Rich Variations with Patrick Kabanda

Nya Åland | Culture
By Lena Johanna Svartström | Translated from Swedish to English by Bruce Brolsma
Swedish Version: "Variationsrikt   med Patrick Kabanda
Published: June 25, 2009

Culture News:   Patrick Kabanda, who gave an organ concert at Saltvik Church on Tuesday evening, is the first organist in the Festival’s history who comes from Africa.  Kabanda is from Uganda, but today works in the USA. Reviewer Lena Johanna Svartström writes of a rich and varied concert.

Welcome to Åland, Mr. Kabanda!

From Uganda via USA to Åland… A long and somewhat unusual path, but others, like Patrick Kabanda, have taken winding paths to Åland to play the organ. You may recall the book about Johanna Grüssner’s year in the USA and her work with a children’s choir in the Bronx.  At the book’s release party, there was a certain Mr. Kabanda. And the rest is history, as the saying goes.

The first half of the concert, Kabanda played Mendelssohn, Liszt, and Bach. Thus, quite traditional. What I especially noted was the registration: from the majestic and large Con Moto Maestosa to warm, friendly consoling in the Andante Tranquillo in Mendelssohn’s first sonata. The Allegro, which began the second sonata got my foot tapping in rhythm. Liszt’s Adagio conveyed a warm and friendly tone, and Bach was Bach. "Active," I noted about the Prelude.


A little pause followed,  a break to give time for registration. It became something more. The organ builder and, moreover, the man who tunes the organs before the concerts, Hans Heinrich, was summoned hastily: a pipe wanted to continue sounding.

One needs to know the instrument very well or have very sharp hearing to catch the problem.  Heinrich requested us, playfully, to breath a little less. The temperature in the church had risen due to our presence, which caused the problem with the organ’s tuning. That was the intermezzo!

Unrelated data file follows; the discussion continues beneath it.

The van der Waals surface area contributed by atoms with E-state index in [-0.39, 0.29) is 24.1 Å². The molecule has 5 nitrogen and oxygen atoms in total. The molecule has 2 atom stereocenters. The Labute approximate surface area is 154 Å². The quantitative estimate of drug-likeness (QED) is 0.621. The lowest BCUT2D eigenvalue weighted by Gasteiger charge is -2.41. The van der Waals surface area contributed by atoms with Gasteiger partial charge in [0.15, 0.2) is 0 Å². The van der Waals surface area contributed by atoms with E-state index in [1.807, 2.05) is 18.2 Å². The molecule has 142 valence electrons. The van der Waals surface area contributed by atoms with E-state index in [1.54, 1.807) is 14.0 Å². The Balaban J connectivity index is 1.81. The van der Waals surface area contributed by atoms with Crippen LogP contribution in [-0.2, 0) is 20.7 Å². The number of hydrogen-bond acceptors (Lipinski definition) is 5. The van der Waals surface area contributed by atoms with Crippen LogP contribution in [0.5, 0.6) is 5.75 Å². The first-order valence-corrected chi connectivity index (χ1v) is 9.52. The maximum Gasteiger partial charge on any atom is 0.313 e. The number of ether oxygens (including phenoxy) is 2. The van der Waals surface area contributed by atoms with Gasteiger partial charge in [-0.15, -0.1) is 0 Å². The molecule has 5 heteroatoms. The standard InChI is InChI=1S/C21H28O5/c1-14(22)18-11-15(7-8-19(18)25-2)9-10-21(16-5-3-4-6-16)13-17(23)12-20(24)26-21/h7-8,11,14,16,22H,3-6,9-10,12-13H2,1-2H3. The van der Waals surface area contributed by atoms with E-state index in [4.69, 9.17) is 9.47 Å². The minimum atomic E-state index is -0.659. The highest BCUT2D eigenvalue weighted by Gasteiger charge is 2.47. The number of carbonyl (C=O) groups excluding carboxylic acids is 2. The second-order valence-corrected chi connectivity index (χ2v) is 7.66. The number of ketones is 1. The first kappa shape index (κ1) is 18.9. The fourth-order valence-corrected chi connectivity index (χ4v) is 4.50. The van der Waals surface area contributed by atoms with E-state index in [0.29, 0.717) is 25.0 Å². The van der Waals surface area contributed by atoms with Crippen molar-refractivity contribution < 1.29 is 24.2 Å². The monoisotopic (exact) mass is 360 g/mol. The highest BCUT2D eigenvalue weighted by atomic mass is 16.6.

Afterward, the music could continue again. Time for Messiaen and La Nativité du Seigneur. The work was introduced, as were all the other pieces during the evening, by Erland Mattson, and there was no mistaking his love for Messiaen. In the first part, the Lord said to me: You are my son, lay a ground chord and shape a spiral motion;  on it is built a powerful melody. The second part’s meditation on eternal life and God’s mercy caused me to sit almost paralyzed, staring into a candle flame.

Amusing, Energetic

What a contrast,  with Zsolt Gárdonais’ "Mozart changes!", a work written for a festival in Oklahoma in 1996. Rococo-clad ladies striptease to a theme from a Mozart sonata, it’s a little bit cute. But hey, what’s this? A jazz band glides in and takes over the show. We are taken to a dance club of a wholly different type. The organ becomes a whole band; think, to be able to improvise by oneself within an instrument! The ballet-dancing ladies return, but the competitors get the last word. Amusing and energetic music.

Patrick Kabanda continued with an improvisation on a Japanese lullaby. Persistently, a chord from the organ remains suspended. Muffled registration; the melody crept quietly, in nocturnal mist. But suddenly, there appears a phrase from Sibelius’  Finlandia.  And a moment later, the Åland national anthem. It sharpens the mind to try discovering the clues that could come next.

And yet another improvisation: When We Share the Bread Which He Gave Us (a Negro spiritual).  Light registration, an open sound. Kabanda had quickly become acquainted with the organ in Saltvik in order to entice such disparate sounds. Registration assistant Katrin Gwardak had quite enough work to do!

Jazzy Ending

To end, John Weaver’s Variations on Sine Nomine ("Without Name") was in honor of All Saints, Erland Mattson informed us. A jazzy piece which, in his versatility of associations and citations of, for example, When The Saints Go Marching In,  got me thinking of Charles Ives "Central Park in the Dark". Only,  Weaver’s work had much more traditional harmonies.

Appreciative applause caused a sympathetic Kabanda to offer an encore. Again, a total contrast: Handel’s peaceful Largo caused us to land softly.

Thank you for a multifaceted journey, Mr. Kabanda.

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